Keep Them Ruby: The Smithsonian Raises 350K to Preserve Dorothy’s Ruby Slippers
The Smithsonian Institute has finally reached their Kickstarter goal of $300,000 dollars to conserve Dorothy’s famous ruby red slippers. You know the ones, they basically put Kansas on the map when they debuted in Judy Garland’s 1939 classic, The Wizard of Oz.
As everyone local resident knows, this film has been cemented in Kansas’ history because it was the less than stellar backdrop of Dorothy’s humdrum life on the farm. Oh, and that very famous line, “Toto, I’ve a feeling we’re not in Kansas anymore.” The Wizard of Oz is a part of the pride that comes with being from Kansas. So it’s no wonder this story has a special place in our hearts.
Over $350,000 dollars has been raised via the “Keep Them Ruby” Kickstarter campaign started by The Smithsonian Institute back in October earlier this year. Not only have they reached their goal, they exceeded it, with an extra $50,000 dollars more than they needed and, at the time of writing this article, there are only a few more hours left to donate to the cause.
The iconic rouge slippers needed some upkeep after being on display at the museum since they were donated in 1979, more than 35 years ago. The once brightly colored shoes began to fade, the sequence begun to lose their shine, and even the thread holding everything together was starting to fray. It’s no wonder though, the 78-year-old slippers are one of the most popular items in the Smithsonian (second only to the original handwritten Star Spangled Banner) and they need a little bit of extra care now.
With the help of over 6,000 contributors, and a little extra dough, the museum will begin to re-conserve the slippers with expert preservationists so they can gleam for visitors for another 78 years. The goal, however, is to prevent any further damage and not necessarily to make the shoes look like they originally did back on set in 1939. The donated funds will instead go towards finding the ideal conditions to keep and display the shoes safely. Some factors considered when creating this ideal environment are temperature, lighting, humidity – all of which can help in the deterioration of precious materials. It is likely that a completely new case will be constructed and a certain gas will be emitted into the case to regulate barometric pressure.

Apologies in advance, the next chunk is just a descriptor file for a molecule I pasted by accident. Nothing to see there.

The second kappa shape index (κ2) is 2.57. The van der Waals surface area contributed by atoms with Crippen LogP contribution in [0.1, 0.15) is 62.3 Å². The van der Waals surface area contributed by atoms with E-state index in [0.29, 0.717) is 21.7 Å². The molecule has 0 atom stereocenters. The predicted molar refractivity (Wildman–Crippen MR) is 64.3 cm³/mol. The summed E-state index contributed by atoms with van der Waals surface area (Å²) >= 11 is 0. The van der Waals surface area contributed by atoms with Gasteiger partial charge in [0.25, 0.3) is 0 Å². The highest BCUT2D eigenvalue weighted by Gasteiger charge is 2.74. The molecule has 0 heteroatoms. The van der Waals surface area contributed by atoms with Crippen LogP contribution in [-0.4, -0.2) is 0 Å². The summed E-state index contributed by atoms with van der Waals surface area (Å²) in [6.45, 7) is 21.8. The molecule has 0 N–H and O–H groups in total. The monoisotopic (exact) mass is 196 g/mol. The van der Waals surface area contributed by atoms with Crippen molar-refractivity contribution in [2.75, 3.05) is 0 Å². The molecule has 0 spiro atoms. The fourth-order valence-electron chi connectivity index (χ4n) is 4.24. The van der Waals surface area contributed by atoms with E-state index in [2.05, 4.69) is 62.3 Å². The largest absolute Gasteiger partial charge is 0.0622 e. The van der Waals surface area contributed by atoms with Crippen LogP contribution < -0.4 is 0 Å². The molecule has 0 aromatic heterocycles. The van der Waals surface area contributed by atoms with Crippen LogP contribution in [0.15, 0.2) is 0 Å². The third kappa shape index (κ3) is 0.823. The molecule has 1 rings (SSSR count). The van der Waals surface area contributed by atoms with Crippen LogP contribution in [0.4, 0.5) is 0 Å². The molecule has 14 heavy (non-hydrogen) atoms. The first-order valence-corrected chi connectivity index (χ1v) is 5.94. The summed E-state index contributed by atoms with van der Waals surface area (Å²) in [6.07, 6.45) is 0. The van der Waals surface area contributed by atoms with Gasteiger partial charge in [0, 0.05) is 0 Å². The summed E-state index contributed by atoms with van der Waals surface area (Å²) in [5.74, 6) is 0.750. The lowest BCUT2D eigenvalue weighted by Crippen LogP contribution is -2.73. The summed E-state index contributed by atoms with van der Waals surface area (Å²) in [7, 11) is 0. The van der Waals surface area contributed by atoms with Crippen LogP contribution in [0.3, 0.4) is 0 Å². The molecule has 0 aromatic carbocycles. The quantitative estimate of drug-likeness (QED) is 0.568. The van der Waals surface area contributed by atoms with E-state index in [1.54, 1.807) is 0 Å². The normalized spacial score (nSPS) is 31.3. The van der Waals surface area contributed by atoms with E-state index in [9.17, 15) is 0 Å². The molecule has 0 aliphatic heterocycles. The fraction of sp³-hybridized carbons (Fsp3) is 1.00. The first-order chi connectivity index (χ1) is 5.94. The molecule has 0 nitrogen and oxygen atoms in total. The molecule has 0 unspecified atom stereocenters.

As can be imagined, the fragile shoes are not easy to maintain, clean, and display. This behind-the-scenes video reveals that the red sequins are made of gelatin, a material that doesn’t play nice with most abrasive cleaners. Instead, restoration technicians have to tediously clean each individual sequin with cotton dipped in ice water by hand. That is around 4,600 sequins, and hours of handy work.
This, among many other reasons is why the museum needed donations for this massive undertaking. Some people are wondering why a federally funded museum needs assistance with paying for the preservation of one of the most famous pairs shoes in the world. The answer is, the money from the government goes towards day to day operations i.e. staffing and core building operation instead of preservation. The Smithsonian actually relies heavily on private donations for many of its projects. The museum actually received the shoes after an auction in 1970 where the pair in their possession were bought for $15,000.
These shoes paved the way (no pun intended) for future movie memorabilia to get funds for similar restoration efforts going on with other iconic pop-culture relics we all love so much.
So it is no surprise that so many donations rolled in, and so quickly. These shoes were a part of many childhoods. These shoes were in a film that touched almost everyone’s lives, whether they were scared of The Wicked Witch of the West or mesmerized by all the colorful glory that was Munchkinland, this movie was a viewing experience they will never forget. And in Kansas (and all around the world) people have come together to help preserve the most iconic shoes to ever be seen on the big screen.
These shoes, and other items like them, represent more than just part of a costume, they represent a moment in time that transcends generations and captures imaginations, moments that bring people together and are forever an historic piece of American Culture.
If you didn’t get a chance to donate to the #KeepThemRuby campaign, fear not! The Smithsonian would also like to display and conserve the Scarecrow’s costume as well. They’re asking for $85,000 and need your help to keep The Wizard of Oz costumes preserved to inspire future generations of museum goers!